George Lucas
Owner of Lucasfilm, Ltd.


In the last 20 years, George Lucas has avoided the spotlight and the director's chair. But for the first time since the original Star Wars, George has returned to the director's chair to helm the soon-to-be-mega-blockbuster, Star Wars Episode 1: The Phantom Menace . . .

Considered by many to be the greatest mythological story teller of his generation, George Lucas is the creator of the phenomenally successful Star Wars saga and Indiana Jones series, and is Chairman of the Board of Lucasfilm Limited, LucasArts Entertainment Company, and Lucas Digital Limited. Lucas' vision as storyteller, mythmaker and profitmaker, his zeal for innovation, and his leadership in forging a new relationship between entertainment and technology has revolutionized the art of motion pictures. Add to these impressive and unparalled achievments, the fact that in the early-1970's, George Lucas had only a few dollars to his name, but by the late 1990's, Lucas had amassed a personal fortune that is rumored to be in the billions of dollars.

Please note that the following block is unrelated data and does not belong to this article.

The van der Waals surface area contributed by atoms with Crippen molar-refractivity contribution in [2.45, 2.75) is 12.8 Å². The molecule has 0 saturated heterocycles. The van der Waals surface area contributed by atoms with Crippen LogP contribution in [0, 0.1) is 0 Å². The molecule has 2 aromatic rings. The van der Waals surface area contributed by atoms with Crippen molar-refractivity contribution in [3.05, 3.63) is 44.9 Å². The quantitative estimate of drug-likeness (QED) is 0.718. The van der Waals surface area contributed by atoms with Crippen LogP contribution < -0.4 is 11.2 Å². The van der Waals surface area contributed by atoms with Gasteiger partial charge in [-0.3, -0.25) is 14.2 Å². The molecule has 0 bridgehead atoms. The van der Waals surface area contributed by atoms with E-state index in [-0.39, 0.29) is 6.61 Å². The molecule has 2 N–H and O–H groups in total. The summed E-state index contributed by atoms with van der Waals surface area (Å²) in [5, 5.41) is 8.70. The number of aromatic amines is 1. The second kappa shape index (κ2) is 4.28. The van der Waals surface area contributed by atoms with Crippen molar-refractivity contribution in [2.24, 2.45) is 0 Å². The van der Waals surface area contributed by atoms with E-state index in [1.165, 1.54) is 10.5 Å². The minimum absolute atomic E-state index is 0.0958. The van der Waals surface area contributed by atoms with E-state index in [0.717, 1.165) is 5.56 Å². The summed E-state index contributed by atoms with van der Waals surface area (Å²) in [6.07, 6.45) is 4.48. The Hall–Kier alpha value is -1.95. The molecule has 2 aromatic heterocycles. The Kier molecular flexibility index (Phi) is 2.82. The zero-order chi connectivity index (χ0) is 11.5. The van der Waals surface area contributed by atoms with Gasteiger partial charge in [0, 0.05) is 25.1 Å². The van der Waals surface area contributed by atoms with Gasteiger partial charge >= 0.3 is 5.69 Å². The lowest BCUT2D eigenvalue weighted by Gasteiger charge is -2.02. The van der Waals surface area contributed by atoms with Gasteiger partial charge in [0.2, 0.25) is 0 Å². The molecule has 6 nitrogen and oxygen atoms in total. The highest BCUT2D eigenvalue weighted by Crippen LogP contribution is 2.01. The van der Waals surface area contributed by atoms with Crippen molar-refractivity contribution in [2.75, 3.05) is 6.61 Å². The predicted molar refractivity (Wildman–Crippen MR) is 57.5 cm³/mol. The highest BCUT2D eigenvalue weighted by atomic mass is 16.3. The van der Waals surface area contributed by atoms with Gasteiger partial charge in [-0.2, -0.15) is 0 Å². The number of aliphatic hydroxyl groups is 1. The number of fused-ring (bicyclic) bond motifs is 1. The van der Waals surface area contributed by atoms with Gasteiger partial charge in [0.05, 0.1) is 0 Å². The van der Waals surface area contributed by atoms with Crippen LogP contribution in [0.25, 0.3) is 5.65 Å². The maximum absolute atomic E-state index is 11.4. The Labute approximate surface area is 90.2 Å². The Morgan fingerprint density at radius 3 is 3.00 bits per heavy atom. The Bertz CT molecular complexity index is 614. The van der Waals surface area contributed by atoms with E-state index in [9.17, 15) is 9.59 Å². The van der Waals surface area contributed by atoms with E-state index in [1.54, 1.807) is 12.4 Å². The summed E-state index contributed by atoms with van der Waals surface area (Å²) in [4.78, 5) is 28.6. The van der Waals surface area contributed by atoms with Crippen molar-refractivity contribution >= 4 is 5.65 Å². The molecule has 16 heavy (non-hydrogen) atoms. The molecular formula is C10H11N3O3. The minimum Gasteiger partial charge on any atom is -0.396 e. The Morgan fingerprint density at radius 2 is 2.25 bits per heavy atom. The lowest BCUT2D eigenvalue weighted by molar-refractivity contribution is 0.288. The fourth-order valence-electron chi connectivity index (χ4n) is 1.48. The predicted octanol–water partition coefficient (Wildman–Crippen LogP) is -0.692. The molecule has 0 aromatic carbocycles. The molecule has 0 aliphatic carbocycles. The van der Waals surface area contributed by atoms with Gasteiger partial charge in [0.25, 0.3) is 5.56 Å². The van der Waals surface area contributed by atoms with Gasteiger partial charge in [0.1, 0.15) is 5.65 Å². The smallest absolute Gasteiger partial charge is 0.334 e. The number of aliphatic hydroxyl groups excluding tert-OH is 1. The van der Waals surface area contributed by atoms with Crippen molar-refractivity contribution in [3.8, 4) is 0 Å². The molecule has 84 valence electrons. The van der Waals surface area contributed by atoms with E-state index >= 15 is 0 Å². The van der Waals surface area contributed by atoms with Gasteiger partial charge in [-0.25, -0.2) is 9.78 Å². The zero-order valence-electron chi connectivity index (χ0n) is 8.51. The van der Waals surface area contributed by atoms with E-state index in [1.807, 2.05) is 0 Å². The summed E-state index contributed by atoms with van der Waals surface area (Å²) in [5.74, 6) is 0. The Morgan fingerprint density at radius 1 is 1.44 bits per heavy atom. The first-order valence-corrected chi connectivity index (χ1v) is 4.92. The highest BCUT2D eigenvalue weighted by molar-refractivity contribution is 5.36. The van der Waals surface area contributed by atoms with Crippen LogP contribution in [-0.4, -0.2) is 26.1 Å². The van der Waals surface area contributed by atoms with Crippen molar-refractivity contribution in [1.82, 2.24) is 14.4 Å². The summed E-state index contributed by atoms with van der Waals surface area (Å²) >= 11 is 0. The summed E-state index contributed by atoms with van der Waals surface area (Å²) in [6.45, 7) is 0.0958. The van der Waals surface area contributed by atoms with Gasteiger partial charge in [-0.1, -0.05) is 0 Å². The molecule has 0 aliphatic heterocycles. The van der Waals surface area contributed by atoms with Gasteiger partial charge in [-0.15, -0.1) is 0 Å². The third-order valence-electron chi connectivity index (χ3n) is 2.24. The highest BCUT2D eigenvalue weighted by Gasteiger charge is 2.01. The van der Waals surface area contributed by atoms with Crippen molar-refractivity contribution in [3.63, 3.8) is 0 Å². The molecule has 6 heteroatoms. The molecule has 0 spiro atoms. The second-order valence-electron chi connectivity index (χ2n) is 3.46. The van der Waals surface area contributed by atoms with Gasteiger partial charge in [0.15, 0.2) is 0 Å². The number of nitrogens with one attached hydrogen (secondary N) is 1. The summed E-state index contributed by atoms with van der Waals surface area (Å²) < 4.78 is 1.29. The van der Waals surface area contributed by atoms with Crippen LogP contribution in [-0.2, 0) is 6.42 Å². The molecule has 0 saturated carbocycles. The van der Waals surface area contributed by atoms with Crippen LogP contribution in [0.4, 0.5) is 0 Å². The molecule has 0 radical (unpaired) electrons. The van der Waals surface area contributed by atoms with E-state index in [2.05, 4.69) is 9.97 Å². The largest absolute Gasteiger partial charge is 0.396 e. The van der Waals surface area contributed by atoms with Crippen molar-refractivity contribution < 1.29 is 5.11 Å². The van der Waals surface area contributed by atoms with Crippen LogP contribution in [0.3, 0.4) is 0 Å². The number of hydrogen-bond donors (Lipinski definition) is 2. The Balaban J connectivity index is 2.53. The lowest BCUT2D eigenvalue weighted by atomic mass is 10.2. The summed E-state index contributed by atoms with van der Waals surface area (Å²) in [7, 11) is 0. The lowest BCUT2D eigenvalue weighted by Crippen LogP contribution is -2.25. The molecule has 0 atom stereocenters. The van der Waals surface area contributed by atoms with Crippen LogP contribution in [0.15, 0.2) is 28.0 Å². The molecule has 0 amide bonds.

With the impending release of the Star Wars Prequel Trilogy, which are not only the most anticipated films in movie history, but are also the most anticipated stories in the history of mankind, Lucas' personal fortune is expected to skyrocket to as high as $ 10 to $ 15 billion. More important than this mere material wealth is the fact that Lucas is a single father of three wonderful children, while still maintaining a full head of hair, which is completely natural and he also has access to the best Star Wars toys and computer games in the galaxy. He may be the luckiest man on earth at the moment.

George Lucas was born in Modesto, California, where he attended Modesto Junior College before enrolling in the University of Southern California film school. As a student at USC, Lucas made several short films, including Electronic Labyrinth: THX-1138: 4EB, which took first prize at the 1967-68 National Student Film Festival. Lucas' mastery and genius in the film medium became immediately apparent and unquestioned by all those around him.

In 1967, Warner Brothers awarded him a scholarship to observe the filming of Finian's Rainbow, directed by UCLA grad Francis Coppola. Ironically, Warner Brothers has never profited from any of Lucas' mega-hit films.

The following year, Lucas worked as Coppola's assistant on The Rain People and made a short film entitled Film Maker about the directing of the movie.